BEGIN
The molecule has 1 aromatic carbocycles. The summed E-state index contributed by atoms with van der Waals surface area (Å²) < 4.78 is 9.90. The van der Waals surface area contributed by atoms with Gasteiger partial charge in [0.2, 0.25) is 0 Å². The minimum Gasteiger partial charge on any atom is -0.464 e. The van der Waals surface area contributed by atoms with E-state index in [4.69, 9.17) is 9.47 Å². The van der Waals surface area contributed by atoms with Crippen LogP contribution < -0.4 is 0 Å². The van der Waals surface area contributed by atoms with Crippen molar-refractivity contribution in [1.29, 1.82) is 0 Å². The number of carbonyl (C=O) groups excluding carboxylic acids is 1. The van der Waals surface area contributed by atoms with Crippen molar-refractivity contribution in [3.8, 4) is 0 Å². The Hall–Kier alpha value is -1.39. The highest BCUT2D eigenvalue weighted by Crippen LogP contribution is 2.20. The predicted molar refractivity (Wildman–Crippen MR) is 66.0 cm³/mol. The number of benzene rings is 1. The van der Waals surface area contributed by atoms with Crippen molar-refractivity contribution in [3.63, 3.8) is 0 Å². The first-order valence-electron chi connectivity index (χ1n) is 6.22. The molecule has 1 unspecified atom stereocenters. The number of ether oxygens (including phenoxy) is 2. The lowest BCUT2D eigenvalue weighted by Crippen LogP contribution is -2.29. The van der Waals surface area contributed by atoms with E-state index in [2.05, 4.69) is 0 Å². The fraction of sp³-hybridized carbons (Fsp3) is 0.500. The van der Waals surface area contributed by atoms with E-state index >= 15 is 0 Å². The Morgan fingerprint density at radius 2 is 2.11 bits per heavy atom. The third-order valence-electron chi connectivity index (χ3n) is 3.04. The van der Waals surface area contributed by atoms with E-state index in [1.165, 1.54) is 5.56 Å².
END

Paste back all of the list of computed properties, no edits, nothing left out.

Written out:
The molecule has 1 aromatic carbocycles. The summed E-state index contributed by atoms with van der Waals surface area (Å²) < 4.78 is 9.90. The van der Waals surface area contributed by atoms with Gasteiger partial charge in [0.2, 0.25) is 0 Å². The minimum Gasteiger partial charge on any atom is -0.464 e. The van der Waals surface area contributed by atoms with E-state index in [4.69, 9.17) is 9.47 Å². The van der Waals surface area contributed by atoms with Crippen LogP contribution < -0.4 is 0 Å². The van der Waals surface area contributed by atoms with Crippen molar-refractivity contribution in [1.29, 1.82) is 0 Å². The number of carbonyl (C=O) groups excluding carboxylic acids is 1. The van der Waals surface area contributed by atoms with Crippen molar-refractivity contribution in [3.8, 4) is 0 Å². The Hall–Kier alpha value is -1.39. The highest BCUT2D eigenvalue weighted by Crippen LogP contribution is 2.20. The predicted molar refractivity (Wildman–Crippen MR) is 66.0 cm³/mol. The number of benzene rings is 1. The van der Waals surface area contributed by atoms with Crippen molar-refractivity contribution in [3.63, 3.8) is 0 Å². The first-order valence-electron chi connectivity index (χ1n) is 6.22. The molecule has 1 unspecified atom stereocenters. The number of ether oxygens (including phenoxy) is 2. The lowest BCUT2D eigenvalue weighted by Crippen LogP contribution is -2.29. The van der Waals surface area contributed by atoms with E-state index in [2.05, 4.69) is 0 Å². The fraction of sp³-hybridized carbons (Fsp3) is 0.500. The van der Waals surface area contributed by atoms with E-state index >= 15 is 0 Å². The Morgan fingerprint density at radius 2 is 2.11 bits per heavy atom. The third-order valence-electron chi connectivity index (χ3n) is 3.04. The van der Waals surface area contributed by atoms with E-state index in [1.165, 1.54) is 5.56 Å².